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October 23, 2010


A must-have book for residents and visitors. Author Shirley Kay lives in a sympathetically restored old house in Anogyra; as the massive front door opens from the street, the view reveals the shadowy iliakos - now fitted with windows - and through to a traditional Cyprus courtyard, lush with fruit and nut trees. To open this door is to step back in time and experience exactly those ‘traces of Cyprus past' of which Shirley writes so brilliantly.


The book can best be described as a luxuriously produced A4 soft cover ‘coffee-table' volume; beautifully designed and produced, with charming watercolours by Gillian Keef - another Anogyra resident - and a wide variety of photographs which in themselves tell a fascinating story. Shirley's prose is informed by meticulous research - she has several other books to her credit on a variety of subjects - but remains intensely readable and enjoyable. Her chapters range from Village Life through Tales of Flowers and Trees, through to Echoes of the Past which includes six villages where local history has been well-preserved: Omodos, Lefkara, Anogyra, Phini, Fyti and Kakopetria. Her own favourite chapter is about ancient beliefs, some of which are universal having spread from the East throughout Europe. She says. ‘I learned only later after I had written this chapter that springs are held to be the eyes of the gods'.


Shirley shares the photocredits with Falak Shawwa and it's the photographs that truly indicate how the book has been lovingly compiled and balanced between illustration and text. Modern photographs of traditional village life are hard to capture; first it's rare to find the occasion and then, difficult to dispel the distrust that village Cypriots have of the camera. In this book, there's no ‘sneaking a picture' whilst the subject isn't looking; the photographer has openly managed to capture the faces, the crafts; almost the very essence of the subject so sensitively explored. Shirley speaks just enough Cypriot dialect, she admits, ‘to see the interior of people's lives'.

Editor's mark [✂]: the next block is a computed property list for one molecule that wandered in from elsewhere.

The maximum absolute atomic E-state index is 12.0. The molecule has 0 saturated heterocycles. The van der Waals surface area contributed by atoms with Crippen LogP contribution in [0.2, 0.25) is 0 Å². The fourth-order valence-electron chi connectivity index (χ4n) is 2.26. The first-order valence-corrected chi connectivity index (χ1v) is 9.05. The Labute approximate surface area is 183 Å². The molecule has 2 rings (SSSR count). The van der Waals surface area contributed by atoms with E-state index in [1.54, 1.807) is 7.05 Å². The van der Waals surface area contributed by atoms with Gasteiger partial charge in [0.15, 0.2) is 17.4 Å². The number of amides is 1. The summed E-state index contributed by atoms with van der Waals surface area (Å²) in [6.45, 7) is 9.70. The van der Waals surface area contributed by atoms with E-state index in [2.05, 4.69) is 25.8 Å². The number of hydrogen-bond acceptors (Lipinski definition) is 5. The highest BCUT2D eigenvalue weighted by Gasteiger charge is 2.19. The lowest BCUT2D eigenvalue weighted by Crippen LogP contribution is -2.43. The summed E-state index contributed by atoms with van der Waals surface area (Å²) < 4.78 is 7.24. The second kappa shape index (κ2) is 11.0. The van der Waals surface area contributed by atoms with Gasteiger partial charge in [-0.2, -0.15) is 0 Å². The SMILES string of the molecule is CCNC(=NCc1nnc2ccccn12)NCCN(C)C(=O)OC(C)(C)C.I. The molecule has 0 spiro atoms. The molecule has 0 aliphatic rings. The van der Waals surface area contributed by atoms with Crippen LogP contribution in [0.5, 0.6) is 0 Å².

Shirley and her former diplomat husband Jolyon Kay first came to Cyprus from Dubai in 1989 when visiting their daughter - a vet - and doctor son-in-law stationed at Episkopi. Within days of the visit, she had fallen in love with the countryside sufficiently to suggest that her daughter looked for a couple of holiday cottages to buy for future family enjoyment. Two little houses became one; a one-hundred year-old large, but fairly derelict, dowry house in Anogyra ... destined to be shared by both families over three generations.


This is where Shirley and Jolyon now live, surrounded by the wonderful traditional furniture that, with a stroke of luck, came with the house: ‘The former owners asked if they could possibly leave it behind as they were unable to find room - some wonderful Cyprus antiques, now stripped and restored!' Originally there was no bathroom; now there are two but still simple and totally in keeping with the feel of the building. The traditional outside kitchen has been beautifully converted into a garden room, now colonised chiefly by teenage grandchildren when they visit. The far corner of the courtyard has been given a skilful ‘mosaic treatment' with a sea theme compiled and executed by Shirley after several years and dozens of trips to the shore. ‘Each local beach seems to have a unique range of coloured pebbles; I loved discovering just where to find green, white and terracotta, plus blues and greys for my waves.'


The book was conceived before Shirley and Jolyon came to live here full time, several years ago now. It has been two and a half years in production; completed in Anogyra and directed from Nicosia, designed in Beirut and printed in India. A much-travelled work, a little similar to the Kays' peripatetic life.


Olives and Lemons by Shirley Kay deserves a place on the bookshelf of everyone who, like Team Pissouri, regrets the passing of time and the urbanising influence of modern Cyprus. A perfect Christmas present and a book that will bring intense enjoyment to any visitor to our island, it's available from Moufflon and Kyriakos Full Page shops in Paphos.

Review by Nikki Dake

23 October, 2010